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What Is the Difference Between Express and Implied Consent?

Doctors on meeting with the patient concerning his diagnosis.

All patients have a right to be informed about any treatments and procedures a doctor has proposed. Physicians have a duty to make sure their patients can make informed decisions about their health.

There are two types of consent that a patient may give to their medical provider: express consent and implied consent. Express consent is typically done in writing, while implied consent is typically conveyed through a patient’s actions or conduct. Keep reading to learn more about the distinction between express and implied consent.

What Is Express Consent?

Express consent is also sometimes known as informed consent. A doctor will ask for express written consent in many medical situations. A patient usually gives express consent by signing a medical authorization form that authorizes a doctor to go ahead with a specific medical treatment or medical procedure. There are times when consent is expressed verbally, but typically it is done in writing.

The treating physician is required to provide the patient with a sufficient amount of information regarding their course of treatment so the patient can make an informed decision about whether to permit the doctor to proceed. Some of the typical types of information included in a patient authorization form include:

  • The patient’s diagnosis
  • The doctor’s proposed course of treatment or procedure
  • A thorough description of the treatment or procedure
  • A description of the benefits of the treatment or procedure, the possible side effects, and the potential risks of the treatment
  • An account of the potential consequences of not going through with the treatment
  • The expected outcome of the course of treatment or the procedure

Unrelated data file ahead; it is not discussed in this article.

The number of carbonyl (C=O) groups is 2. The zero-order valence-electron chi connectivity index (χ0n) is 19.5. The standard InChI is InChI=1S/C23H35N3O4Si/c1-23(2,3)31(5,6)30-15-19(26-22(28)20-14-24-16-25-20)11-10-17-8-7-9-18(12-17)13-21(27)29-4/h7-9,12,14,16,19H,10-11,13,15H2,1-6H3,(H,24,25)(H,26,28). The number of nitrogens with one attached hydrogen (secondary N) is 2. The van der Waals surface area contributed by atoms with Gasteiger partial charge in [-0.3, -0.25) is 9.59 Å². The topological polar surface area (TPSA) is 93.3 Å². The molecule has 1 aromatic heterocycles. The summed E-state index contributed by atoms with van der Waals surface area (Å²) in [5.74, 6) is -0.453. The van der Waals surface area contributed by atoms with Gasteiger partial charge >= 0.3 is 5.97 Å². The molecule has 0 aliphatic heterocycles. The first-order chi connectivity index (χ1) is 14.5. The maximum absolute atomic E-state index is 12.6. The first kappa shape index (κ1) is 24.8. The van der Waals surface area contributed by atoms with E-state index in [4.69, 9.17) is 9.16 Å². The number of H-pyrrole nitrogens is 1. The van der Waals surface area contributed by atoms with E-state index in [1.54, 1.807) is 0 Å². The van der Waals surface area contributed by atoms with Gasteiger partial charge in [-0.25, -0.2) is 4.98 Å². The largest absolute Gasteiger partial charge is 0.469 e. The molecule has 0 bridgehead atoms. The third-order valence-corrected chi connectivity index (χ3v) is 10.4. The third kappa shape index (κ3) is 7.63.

• A description of a patient’s alternative treatment options, if any exist
  • A description detailing why the operating physician believes that the prescribed course of treatment or procedure is the best option

Many types of medical treatments and procedures require express written consent. Examples include:

  • Most surgeries
  • Anesthesia
  • Blood transfusions
  • Chemotherapy and radiation
  • Biopsies
  • HIV testing
  • Most vaccinations

When a doctor does not get express consent to perform a procedure or course of treatment, it can be grounds for a medical malpractice claim. That is why doctors typically fully explain treatments and procedures even if only implied consent is required.

What Is Implied Consent?

In some medical situations, consent between the patient and the attending physician or other medical professional is implied. Implied consent depends on the facts and circumstances of the situation. While express consent is usually given on paper, and sometimes verbally, implied consent is generally provided through actions.

For instance, when you show up to your doctor’s office for your seasonal flu shot and roll up your sleeve, you are essentially implying that you consent to receiving a flu vaccination. The same applies if you go to a lab to have your blood drawn or if you showed up for a routine physical exam. By showing up for the exam, you are essentially consenting to the exam.